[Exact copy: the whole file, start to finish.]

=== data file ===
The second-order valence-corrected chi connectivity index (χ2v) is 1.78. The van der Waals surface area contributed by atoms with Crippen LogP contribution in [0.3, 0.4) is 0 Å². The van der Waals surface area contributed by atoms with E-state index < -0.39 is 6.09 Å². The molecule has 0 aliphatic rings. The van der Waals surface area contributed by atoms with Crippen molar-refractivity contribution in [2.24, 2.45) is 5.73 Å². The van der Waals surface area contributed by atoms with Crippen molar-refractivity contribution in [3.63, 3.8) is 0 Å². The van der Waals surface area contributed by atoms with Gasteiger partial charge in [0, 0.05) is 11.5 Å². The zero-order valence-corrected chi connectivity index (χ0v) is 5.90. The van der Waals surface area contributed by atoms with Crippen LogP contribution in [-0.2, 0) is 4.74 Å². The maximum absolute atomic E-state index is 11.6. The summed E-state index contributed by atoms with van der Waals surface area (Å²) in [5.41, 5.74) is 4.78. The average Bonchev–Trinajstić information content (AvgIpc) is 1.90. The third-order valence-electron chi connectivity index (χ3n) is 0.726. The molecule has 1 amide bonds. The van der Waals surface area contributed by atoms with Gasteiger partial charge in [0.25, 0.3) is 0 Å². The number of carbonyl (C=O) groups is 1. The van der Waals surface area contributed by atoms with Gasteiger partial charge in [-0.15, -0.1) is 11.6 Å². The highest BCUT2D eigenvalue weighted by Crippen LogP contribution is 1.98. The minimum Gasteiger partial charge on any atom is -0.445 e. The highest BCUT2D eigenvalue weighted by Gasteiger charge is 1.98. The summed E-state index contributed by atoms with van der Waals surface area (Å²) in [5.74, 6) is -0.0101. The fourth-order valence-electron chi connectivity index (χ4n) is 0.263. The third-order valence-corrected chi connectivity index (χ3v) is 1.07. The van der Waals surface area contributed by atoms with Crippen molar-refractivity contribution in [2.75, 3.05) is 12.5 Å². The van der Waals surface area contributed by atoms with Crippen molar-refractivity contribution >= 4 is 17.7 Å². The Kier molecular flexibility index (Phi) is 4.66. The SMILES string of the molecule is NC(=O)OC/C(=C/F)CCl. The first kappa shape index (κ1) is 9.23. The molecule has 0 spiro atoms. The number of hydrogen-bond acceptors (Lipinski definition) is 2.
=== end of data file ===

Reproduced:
The second-order valence-corrected chi connectivity index (χ2v) is 1.78. The van der Waals surface area contributed by atoms with Crippen LogP contribution in [0.3, 0.4) is 0 Å². The van der Waals surface area contributed by atoms with E-state index < -0.39 is 6.09 Å². The molecule has 0 aliphatic rings. The van der Waals surface area contributed by atoms with Crippen molar-refractivity contribution in [2.24, 2.45) is 5.73 Å². The van der Waals surface area contributed by atoms with Crippen molar-refractivity contribution in [3.63, 3.8) is 0 Å². The van der Waals surface area contributed by atoms with Gasteiger partial charge in [0, 0.05) is 11.5 Å². The zero-order valence-corrected chi connectivity index (χ0v) is 5.90. The van der Waals surface area contributed by atoms with Crippen LogP contribution in [-0.2, 0) is 4.74 Å². The maximum absolute atomic E-state index is 11.6. The summed E-state index contributed by atoms with van der Waals surface area (Å²) in [5.41, 5.74) is 4.78. The average Bonchev–Trinajstić information content (AvgIpc) is 1.90. The third-order valence-electron chi connectivity index (χ3n) is 0.726. The molecule has 1 amide bonds. The van der Waals surface area contributed by atoms with Gasteiger partial charge in [0.25, 0.3) is 0 Å². The number of carbonyl (C=O) groups is 1. The van der Waals surface area contributed by atoms with Gasteiger partial charge in [-0.15, -0.1) is 11.6 Å². The highest BCUT2D eigenvalue weighted by Crippen LogP contribution is 1.98. The minimum Gasteiger partial charge on any atom is -0.445 e. The highest BCUT2D eigenvalue weighted by Gasteiger charge is 1.98. The summed E-state index contributed by atoms with van der Waals surface area (Å²) in [5.74, 6) is -0.0101. The fourth-order valence-electron chi connectivity index (χ4n) is 0.263. The third-order valence-corrected chi connectivity index (χ3v) is 1.07. The van der Waals surface area contributed by atoms with Crippen molar-refractivity contribution in [2.75, 3.05) is 12.5 Å². The van der Waals surface area contributed by atoms with Crippen molar-refractivity contribution >= 4 is 17.7 Å². The Kier molecular flexibility index (Phi) is 4.66. The SMILES string of the molecule is NC(=O)OC/C(=C/F)CCl. The first kappa shape index (κ1) is 9.23. The molecule has 0 spiro atoms. The number of hydrogen-bond acceptors (Lipinski definition) is 2.